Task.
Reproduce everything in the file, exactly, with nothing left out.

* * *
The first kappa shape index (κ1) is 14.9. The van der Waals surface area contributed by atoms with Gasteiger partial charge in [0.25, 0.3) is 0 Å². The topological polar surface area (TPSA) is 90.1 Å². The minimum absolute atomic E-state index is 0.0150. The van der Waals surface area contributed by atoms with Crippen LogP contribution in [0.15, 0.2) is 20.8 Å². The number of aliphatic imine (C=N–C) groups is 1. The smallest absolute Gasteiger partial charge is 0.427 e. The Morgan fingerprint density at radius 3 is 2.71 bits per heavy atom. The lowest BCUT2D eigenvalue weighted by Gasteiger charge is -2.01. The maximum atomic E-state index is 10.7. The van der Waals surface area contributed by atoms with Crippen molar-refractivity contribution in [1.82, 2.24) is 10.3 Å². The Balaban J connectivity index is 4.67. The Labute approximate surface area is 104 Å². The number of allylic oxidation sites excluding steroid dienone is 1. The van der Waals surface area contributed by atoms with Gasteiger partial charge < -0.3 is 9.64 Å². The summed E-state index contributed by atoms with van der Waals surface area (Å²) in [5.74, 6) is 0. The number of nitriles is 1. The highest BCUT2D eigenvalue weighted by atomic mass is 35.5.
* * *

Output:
The first kappa shape index (κ1) is 14.9. The van der Waals surface area contributed by atoms with Gasteiger partial charge in [0.25, 0.3) is 0 Å². The topological polar surface area (TPSA) is 90.1 Å². The minimum absolute atomic E-state index is 0.0150. The van der Waals surface area contributed by atoms with Crippen LogP contribution in [0.15, 0.2) is 20.8 Å². The number of aliphatic imine (C=N–C) groups is 1. The smallest absolute Gasteiger partial charge is 0.427 e. The Morgan fingerprint density at radius 3 is 2.71 bits per heavy atom. The lowest BCUT2D eigenvalue weighted by Gasteiger charge is -2.01. The maximum atomic E-state index is 10.7. The van der Waals surface area contributed by atoms with Crippen molar-refractivity contribution in [1.82, 2.24) is 10.3 Å². The Balaban J connectivity index is 4.67. The Labute approximate surface area is 104 Å². The number of allylic oxidation sites excluding steroid dienone is 1. The van der Waals surface area contributed by atoms with Gasteiger partial charge < -0.3 is 9.64 Å². The summed E-state index contributed by atoms with van der Waals surface area (Å²) in [5.74, 6) is 0. The number of nitriles is 1. The highest BCUT2D eigenvalue weighted by atomic mass is 35.5.